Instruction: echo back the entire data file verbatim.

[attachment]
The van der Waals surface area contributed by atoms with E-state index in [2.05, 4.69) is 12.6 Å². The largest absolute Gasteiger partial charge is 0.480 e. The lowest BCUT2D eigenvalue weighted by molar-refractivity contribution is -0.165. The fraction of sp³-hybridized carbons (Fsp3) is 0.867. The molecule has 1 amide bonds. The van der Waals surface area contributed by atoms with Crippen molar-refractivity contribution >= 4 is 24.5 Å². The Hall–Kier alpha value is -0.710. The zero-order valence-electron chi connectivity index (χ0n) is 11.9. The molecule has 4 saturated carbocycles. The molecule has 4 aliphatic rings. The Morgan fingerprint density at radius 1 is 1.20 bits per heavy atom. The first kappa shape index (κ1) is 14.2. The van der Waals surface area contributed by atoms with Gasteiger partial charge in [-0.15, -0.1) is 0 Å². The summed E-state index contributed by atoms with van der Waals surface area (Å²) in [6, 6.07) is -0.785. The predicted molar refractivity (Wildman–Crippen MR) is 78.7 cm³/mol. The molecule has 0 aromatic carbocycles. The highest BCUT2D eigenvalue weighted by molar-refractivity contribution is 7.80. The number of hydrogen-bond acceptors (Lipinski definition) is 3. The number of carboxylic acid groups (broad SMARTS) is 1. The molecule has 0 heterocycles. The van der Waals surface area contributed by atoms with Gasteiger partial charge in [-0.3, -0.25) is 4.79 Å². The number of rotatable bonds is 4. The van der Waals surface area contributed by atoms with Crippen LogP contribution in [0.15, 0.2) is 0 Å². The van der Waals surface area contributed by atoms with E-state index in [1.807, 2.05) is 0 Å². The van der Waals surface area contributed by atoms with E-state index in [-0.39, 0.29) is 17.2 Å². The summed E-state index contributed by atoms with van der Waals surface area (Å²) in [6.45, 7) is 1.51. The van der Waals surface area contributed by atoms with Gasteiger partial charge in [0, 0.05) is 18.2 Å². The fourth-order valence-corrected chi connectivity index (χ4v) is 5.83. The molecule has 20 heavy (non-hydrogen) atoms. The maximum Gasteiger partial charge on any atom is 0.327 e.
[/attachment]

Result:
The van der Waals surface area contributed by atoms with E-state index in [2.05, 4.69) is 12.6 Å². The largest absolute Gasteiger partial charge is 0.480 e. The lowest BCUT2D eigenvalue weighted by molar-refractivity contribution is -0.165. The fraction of sp³-hybridized carbons (Fsp3) is 0.867. The molecule has 1 amide bonds. The van der Waals surface area contributed by atoms with Crippen molar-refractivity contribution >= 4 is 24.5 Å². The Hall–Kier alpha value is -0.710. The zero-order valence-electron chi connectivity index (χ0n) is 11.9. The molecule has 4 saturated carbocycles. The molecule has 4 aliphatic rings. The Morgan fingerprint density at radius 1 is 1.20 bits per heavy atom. The first kappa shape index (κ1) is 14.2. The van der Waals surface area contributed by atoms with Gasteiger partial charge in [-0.15, -0.1) is 0 Å². The summed E-state index contributed by atoms with van der Waals surface area (Å²) in [6, 6.07) is -0.785. The predicted molar refractivity (Wildman–Crippen MR) is 78.7 cm³/mol. The molecule has 0 aromatic carbocycles. The highest BCUT2D eigenvalue weighted by molar-refractivity contribution is 7.80. The number of hydrogen-bond acceptors (Lipinski definition) is 3. The number of carboxylic acid groups (broad SMARTS) is 1. The molecule has 0 heterocycles. The van der Waals surface area contributed by atoms with Gasteiger partial charge in [-0.3, -0.25) is 4.79 Å². The number of rotatable bonds is 4. The van der Waals surface area contributed by atoms with Crippen LogP contribution in [0.15, 0.2) is 0 Å². The van der Waals surface area contributed by atoms with E-state index in [1.807, 2.05) is 0 Å². The van der Waals surface area contributed by atoms with E-state index in [-0.39, 0.29) is 17.2 Å². The summed E-state index contributed by atoms with van der Waals surface area (Å²) in [6.45, 7) is 1.51. The van der Waals surface area contributed by atoms with Gasteiger partial charge in [0, 0.05) is 18.2 Å². The fourth-order valence-corrected chi connectivity index (χ4v) is 5.83. The molecule has 20 heavy (non-hydrogen) atoms. The maximum Gasteiger partial charge on any atom is 0.327 e.